I bought a used trailer (dual axle) with electric brakes. I'm wiring my Ford ranger 4.0 V6 to hook up lights etc. The place that is doing it highly recommended a brake controller. I've never heard of these but understand now what they do. But how do you know how to adjust them? Do you simply go by feel???
The controller should come with an instruction manual. It will tell you how to adjust the amount of braking and delay. Yes it is by feel, but the instruction tell you how to do it. What kind of weight will you be pulling? Is it an enclosed trailer? A ranger is a little small to be a tow vehicle for a big trailer.
I own 6 trailers at the present time and have towed for over 46 years both small and large trailers. You need to adjust the trailer brakes depending on the load. On normal stops you do not want to lock up the trailer tires but on maxed out loads you want the brakes set higher up on the scale. All in all, you want the tow vehicle to stop the tow vehicle and the trailer to stop the trailer. Google "adjusting trailer brakes" and you will find a lot of information on adjustment and the proper way to balance the load on a trailer.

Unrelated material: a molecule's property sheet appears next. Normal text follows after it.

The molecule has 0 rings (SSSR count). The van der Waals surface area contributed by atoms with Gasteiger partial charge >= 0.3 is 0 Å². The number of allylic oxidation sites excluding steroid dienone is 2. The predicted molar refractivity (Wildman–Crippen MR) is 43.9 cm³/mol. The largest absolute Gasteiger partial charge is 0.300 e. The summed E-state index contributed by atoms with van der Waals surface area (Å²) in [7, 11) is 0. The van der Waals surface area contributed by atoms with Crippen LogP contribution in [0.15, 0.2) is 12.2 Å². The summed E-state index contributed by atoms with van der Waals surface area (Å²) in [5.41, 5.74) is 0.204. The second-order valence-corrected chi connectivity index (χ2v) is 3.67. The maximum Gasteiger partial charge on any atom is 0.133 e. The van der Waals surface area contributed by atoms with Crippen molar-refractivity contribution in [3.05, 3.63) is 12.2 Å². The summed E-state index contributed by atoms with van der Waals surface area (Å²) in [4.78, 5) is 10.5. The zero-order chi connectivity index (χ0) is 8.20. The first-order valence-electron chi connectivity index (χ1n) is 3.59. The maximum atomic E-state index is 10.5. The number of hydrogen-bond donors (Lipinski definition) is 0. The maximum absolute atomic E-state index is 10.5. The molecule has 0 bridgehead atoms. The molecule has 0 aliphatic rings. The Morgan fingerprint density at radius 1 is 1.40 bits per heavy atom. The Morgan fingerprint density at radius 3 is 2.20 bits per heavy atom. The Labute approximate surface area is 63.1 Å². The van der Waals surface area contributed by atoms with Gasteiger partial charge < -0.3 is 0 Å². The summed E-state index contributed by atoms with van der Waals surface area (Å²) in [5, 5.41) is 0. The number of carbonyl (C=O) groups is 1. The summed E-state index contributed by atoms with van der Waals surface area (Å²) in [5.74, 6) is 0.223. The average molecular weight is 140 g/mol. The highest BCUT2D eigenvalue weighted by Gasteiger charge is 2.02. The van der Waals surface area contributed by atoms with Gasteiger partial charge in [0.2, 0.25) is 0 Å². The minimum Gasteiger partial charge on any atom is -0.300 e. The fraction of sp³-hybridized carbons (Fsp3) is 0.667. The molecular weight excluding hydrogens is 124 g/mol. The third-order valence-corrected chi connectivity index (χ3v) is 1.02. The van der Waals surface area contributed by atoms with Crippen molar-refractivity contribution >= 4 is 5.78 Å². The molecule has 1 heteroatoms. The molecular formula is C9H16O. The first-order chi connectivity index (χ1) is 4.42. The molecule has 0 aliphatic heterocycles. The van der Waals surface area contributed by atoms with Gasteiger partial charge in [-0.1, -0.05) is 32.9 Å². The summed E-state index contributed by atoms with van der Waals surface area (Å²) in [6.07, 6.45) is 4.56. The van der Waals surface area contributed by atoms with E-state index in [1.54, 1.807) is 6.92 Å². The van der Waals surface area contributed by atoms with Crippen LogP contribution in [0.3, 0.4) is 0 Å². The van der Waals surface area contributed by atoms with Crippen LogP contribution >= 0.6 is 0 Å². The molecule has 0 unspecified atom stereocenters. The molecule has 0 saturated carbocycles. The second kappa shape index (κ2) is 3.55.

Michael is correct, but here is one more very important thing. I have a Reese controller and it has two adjustments. One is a sliding switch for loaded and unloaded when you apply the brakes at different trailer weights. The other one is for the length of time it takes to get to the power setting. You use that one to delay or advance the time it takes to apply your power setting. If you set the time lapse too short you will chirp the trailer brakes. If you set it too short you will run into the guy in front of you. Remember to load with enough tongue weight forward so the trailer doesn't swerve.
You connect your trailer and the plug and drive forward very slowly and apply only the sliding power switch by hand in order to stop the trailer while not using the foot brake. if it locks up the wheels you adjust for less power. Then drive slowly and use the foot brake to stop the trailer. If it locks up the wheels, simply adjust for less power and you are set to go. If you load or unload the trailer you will have to do that again.
You can buy a sway bar which is a friction device mounted on a steel bar. It is a good thing to have in a cross wind. Don't ask me how I know. A Model T is so light that I don't think you will require load levelers unless you are towing with a passenger car.